17. #17
    Senior Member Mhendricks's Avatar
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    It's not a racing team ride. Just a gathering of riders that takes place on the weekends. It won't deter us from riding with a group but to be honest, I'd much rather ride with just my wife. That's what we bought the tandem in the first place.

  18. #18
    Banned. galen_52657's Avatar
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    I have taken my tandem on one large group ride and one smaller club ride. The large ride was one of those benefit rides with hundreds of participants, 4 routes of varying lengths and so on - the type of ride that attracts everything that can roll. Everyone was very nice! Of course, there were way more recreational riders than 150-mile-a-week-plus riders. We actually had a following-literally! We would pick up singles as we passed them and they would fall in line behind us untill we had about 10 singles in our wake.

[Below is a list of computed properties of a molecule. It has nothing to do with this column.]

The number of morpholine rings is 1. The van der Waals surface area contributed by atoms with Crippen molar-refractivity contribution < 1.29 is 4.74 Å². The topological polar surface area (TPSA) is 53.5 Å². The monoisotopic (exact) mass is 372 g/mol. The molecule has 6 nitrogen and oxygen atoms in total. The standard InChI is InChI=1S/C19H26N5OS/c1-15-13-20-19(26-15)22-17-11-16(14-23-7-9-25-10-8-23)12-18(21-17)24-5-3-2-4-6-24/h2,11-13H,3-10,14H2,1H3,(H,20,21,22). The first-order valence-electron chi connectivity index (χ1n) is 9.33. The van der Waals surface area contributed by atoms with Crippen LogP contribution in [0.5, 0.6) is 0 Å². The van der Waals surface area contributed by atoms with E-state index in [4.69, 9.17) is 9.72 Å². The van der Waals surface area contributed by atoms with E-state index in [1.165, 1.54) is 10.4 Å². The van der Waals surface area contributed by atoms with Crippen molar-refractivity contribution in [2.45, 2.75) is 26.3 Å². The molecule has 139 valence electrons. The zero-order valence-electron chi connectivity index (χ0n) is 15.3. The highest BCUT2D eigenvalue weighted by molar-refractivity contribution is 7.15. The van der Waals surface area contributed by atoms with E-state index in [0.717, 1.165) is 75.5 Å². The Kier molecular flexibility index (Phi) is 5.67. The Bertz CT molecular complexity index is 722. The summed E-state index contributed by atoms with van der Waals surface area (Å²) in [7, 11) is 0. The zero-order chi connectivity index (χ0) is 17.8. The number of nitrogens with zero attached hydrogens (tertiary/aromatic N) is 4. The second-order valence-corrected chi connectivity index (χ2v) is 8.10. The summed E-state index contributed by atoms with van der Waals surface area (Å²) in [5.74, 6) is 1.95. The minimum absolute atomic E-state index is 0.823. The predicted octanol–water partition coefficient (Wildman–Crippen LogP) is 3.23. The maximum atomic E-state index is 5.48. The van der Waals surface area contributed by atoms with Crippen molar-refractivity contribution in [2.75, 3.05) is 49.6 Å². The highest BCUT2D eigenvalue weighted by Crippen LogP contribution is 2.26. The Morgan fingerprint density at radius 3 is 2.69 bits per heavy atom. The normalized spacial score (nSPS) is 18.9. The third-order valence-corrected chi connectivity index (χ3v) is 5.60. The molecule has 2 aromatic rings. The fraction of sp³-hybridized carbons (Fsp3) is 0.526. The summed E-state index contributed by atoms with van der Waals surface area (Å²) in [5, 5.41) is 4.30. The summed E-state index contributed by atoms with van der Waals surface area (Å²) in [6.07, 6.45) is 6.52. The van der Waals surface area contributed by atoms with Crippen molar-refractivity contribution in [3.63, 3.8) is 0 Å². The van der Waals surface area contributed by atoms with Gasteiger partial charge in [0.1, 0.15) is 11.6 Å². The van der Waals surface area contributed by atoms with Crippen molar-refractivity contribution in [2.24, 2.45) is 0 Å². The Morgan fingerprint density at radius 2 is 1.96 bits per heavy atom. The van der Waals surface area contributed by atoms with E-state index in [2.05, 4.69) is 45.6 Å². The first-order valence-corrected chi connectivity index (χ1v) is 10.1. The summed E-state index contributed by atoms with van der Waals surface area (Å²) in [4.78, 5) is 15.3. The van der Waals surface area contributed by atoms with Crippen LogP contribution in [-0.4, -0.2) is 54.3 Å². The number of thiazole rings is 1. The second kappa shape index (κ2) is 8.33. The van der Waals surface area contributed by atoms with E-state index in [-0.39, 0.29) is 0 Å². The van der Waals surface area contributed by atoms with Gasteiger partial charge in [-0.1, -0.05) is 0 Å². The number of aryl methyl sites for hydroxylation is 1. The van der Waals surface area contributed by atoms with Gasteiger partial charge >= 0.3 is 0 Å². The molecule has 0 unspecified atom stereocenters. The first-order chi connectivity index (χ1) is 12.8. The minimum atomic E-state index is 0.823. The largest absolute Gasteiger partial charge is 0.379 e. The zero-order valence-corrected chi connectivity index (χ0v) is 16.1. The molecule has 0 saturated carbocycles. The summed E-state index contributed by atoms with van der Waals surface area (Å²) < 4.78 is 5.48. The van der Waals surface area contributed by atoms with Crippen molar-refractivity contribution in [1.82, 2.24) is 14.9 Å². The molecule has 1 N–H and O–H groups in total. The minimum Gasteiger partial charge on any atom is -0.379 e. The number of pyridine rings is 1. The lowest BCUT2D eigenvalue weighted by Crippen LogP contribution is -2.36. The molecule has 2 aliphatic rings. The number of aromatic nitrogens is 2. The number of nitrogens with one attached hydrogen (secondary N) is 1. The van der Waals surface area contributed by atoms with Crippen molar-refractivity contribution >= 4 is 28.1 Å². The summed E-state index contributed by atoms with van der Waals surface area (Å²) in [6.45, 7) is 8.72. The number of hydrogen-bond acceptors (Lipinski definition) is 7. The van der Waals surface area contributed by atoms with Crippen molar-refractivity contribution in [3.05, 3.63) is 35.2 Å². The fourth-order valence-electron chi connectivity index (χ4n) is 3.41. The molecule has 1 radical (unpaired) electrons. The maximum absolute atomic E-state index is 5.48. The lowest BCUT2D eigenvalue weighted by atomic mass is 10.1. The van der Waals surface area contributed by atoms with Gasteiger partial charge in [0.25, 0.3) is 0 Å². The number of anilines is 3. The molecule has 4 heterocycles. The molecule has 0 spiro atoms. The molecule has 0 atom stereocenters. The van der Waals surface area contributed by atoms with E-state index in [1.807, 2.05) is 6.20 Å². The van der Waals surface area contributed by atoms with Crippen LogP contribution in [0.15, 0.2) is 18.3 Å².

On the club ride my stoker (a beginner) was intimidated by the fitness level of some of the women on the ride and so we hung at the back of the pack. We got dropped on the climbs and would reconnect on the descents. I knew a lot of the folks on the ride, so everyone was friendly enough, but after busting my bum for several miles to stay with the group, we turned off, slowed down and did our own thing. I think we would not have had as much fun if we were constently trying to keep up....